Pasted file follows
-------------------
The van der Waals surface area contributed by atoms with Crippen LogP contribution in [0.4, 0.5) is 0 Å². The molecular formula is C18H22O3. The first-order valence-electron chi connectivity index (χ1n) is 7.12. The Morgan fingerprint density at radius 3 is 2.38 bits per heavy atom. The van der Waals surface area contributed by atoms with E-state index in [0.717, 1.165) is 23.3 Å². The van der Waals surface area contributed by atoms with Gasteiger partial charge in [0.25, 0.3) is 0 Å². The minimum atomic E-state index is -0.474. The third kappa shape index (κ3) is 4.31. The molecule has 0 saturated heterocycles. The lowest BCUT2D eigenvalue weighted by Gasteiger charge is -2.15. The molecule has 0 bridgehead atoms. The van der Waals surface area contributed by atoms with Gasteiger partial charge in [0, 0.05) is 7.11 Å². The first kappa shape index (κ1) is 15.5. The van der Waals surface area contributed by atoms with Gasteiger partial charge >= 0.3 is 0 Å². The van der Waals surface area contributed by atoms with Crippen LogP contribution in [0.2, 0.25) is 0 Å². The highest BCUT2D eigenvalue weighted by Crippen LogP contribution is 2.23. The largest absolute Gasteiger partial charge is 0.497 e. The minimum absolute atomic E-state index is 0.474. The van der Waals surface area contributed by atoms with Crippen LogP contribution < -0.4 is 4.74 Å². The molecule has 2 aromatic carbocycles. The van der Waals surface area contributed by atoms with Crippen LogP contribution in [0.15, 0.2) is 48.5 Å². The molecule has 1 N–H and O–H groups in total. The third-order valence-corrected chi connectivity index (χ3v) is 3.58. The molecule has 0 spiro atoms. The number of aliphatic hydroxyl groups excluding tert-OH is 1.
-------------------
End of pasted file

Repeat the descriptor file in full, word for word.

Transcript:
The van der Waals surface area contributed by atoms with Crippen LogP contribution in [0.4, 0.5) is 0 Å². The molecular formula is C18H22O3. The first-order valence-electron chi connectivity index (χ1n) is 7.12. The Morgan fingerprint density at radius 3 is 2.38 bits per heavy atom. The van der Waals surface area contributed by atoms with E-state index in [0.717, 1.165) is 23.3 Å². The van der Waals surface area contributed by atoms with Gasteiger partial charge in [0.25, 0.3) is 0 Å². The minimum atomic E-state index is -0.474. The third kappa shape index (κ3) is 4.31. The molecule has 0 saturated heterocycles. The lowest BCUT2D eigenvalue weighted by Gasteiger charge is -2.15. The molecule has 0 bridgehead atoms. The van der Waals surface area contributed by atoms with Gasteiger partial charge in [0, 0.05) is 7.11 Å². The first kappa shape index (κ1) is 15.5. The van der Waals surface area contributed by atoms with Gasteiger partial charge >= 0.3 is 0 Å². The van der Waals surface area contributed by atoms with Crippen LogP contribution in [0.2, 0.25) is 0 Å². The highest BCUT2D eigenvalue weighted by Crippen LogP contribution is 2.23. The largest absolute Gasteiger partial charge is 0.497 e. The minimum absolute atomic E-state index is 0.474. The van der Waals surface area contributed by atoms with Crippen LogP contribution < -0.4 is 4.74 Å². The molecule has 2 aromatic carbocycles. The van der Waals surface area contributed by atoms with Crippen LogP contribution in [0.15, 0.2) is 48.5 Å². The molecule has 1 N–H and O–H groups in total. The third-order valence-corrected chi connectivity index (χ3v) is 3.58. The molecule has 0 spiro atoms. The number of aliphatic hydroxyl groups excluding tert-OH is 1.